Nock was assigned to combat duty beginning August 18, 1916, and things remained quiet until April 1917. In that month, the Legion engaged the enemy at Auberive. It was during this battle that Nock received his first wound. Hit in the head by a bullet while undertaking an assault as a grenadier, Nock was mentioned in orders for his bravery. Although evacuated and sent to the hospital to recover from his wound, he received the Croix de Guerre with a silver gilt star. His citation was mentioned in Corps Order #6 of June 13, 1917, and his valor recognized:

“A grenadier of admirable courage. Injured 4-20-17 by a bullet to the head. Having just slayed his fifth enemy before being wounded, he cried: ‘I will not leave here before having my sixth!’ [He] kept [his] promise.”

Nock returned to duty at the front on July 10, 1917.

In August 1917, his unit was assigned yet another tough nut to crack. Once again, Nock was in the thick of the fighting and was wounded. He was awarded his second Croix de Guerre, this one with a bronze star. The citation was recognized in Brigade Order #100 on 10-6-17:

An elite grenadier possessing a superb disregard for danger. Taking part on August 21, 1917, in a perilous scouting mission, having protected with audacity the progress of this reconnaissance, and was wounded in the course of this operation.

Nock returned to combat on November 8, 1917. His unit’s next attack would lead to Nock’s death.

On January 8, the enemy position was subjected to four hours’ intense bombardment, the machine-gun nests and battery emplacements spotted by the aviators were knocked to pieces, and at l:50 P.M. the picked Legionnaires… left their shelters, crossed No-Man’s-Land at a rapid trot, and sprang into the German trenches. The dazed Germans offered little resistance; they were surprised, as they had not expected an attack because of the cold and deep snow. In some places the raiders penetrated almost a kilometer into the enemy lines…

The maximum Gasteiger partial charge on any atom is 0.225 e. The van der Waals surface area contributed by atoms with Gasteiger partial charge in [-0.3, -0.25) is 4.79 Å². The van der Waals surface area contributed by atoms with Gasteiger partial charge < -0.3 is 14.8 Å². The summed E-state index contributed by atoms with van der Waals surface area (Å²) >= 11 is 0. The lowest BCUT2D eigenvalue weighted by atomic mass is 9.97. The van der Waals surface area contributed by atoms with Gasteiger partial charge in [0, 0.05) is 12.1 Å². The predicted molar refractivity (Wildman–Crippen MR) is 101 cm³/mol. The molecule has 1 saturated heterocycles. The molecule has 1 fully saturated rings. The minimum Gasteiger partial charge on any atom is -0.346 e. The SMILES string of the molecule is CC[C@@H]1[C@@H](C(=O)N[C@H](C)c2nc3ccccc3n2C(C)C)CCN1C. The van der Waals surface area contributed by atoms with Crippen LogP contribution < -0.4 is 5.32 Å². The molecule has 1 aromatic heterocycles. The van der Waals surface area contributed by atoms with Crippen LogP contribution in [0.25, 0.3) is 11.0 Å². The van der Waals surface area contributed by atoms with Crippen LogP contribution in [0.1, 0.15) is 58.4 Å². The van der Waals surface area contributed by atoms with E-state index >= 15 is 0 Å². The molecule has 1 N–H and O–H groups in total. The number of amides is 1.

“The raiders lost but six men killed, and a handful wounded. Among the latter was Ivan Nock, the only American to go on the raid. Just as he reached the German trenches his right arm was torn off near the shoulder by a shell. ‘Don’t bother about me. Carry on the raid, and pick me up on the way home,’ he told his comrades who halted by his side. For almost two hours Nock lay bleeding in the snow; then he was carried back to the Legion’s field hospital. The surgeons did all they could to save him. On the afternoon of January 9, 1918,… Ivan Nock breathed his last. The entire Legion mourned him as one of the bravest of the brave. A last citation in the Order of the Day paid homage to him as ‘an excellent grenadier; grievously wounded January 8, 1918, as he rushed upon the enemy lines under a violent barrage fire. Died as a result of his wounds.’

Nock was awarded his third Croix de Guerre, this one with a silver star. As reported in a letter from the French Ambassador to the United States addressed to Ivan’s brother, John, in 1932, Ivan was posthumously awarded the Medaille Militaire on 7 September 1922.

Nock’s remains reside in the necropole nationale NOVIANT AUX PRES (Meurthe et Moselle) Commune de NOVIANT AUX PRES in France.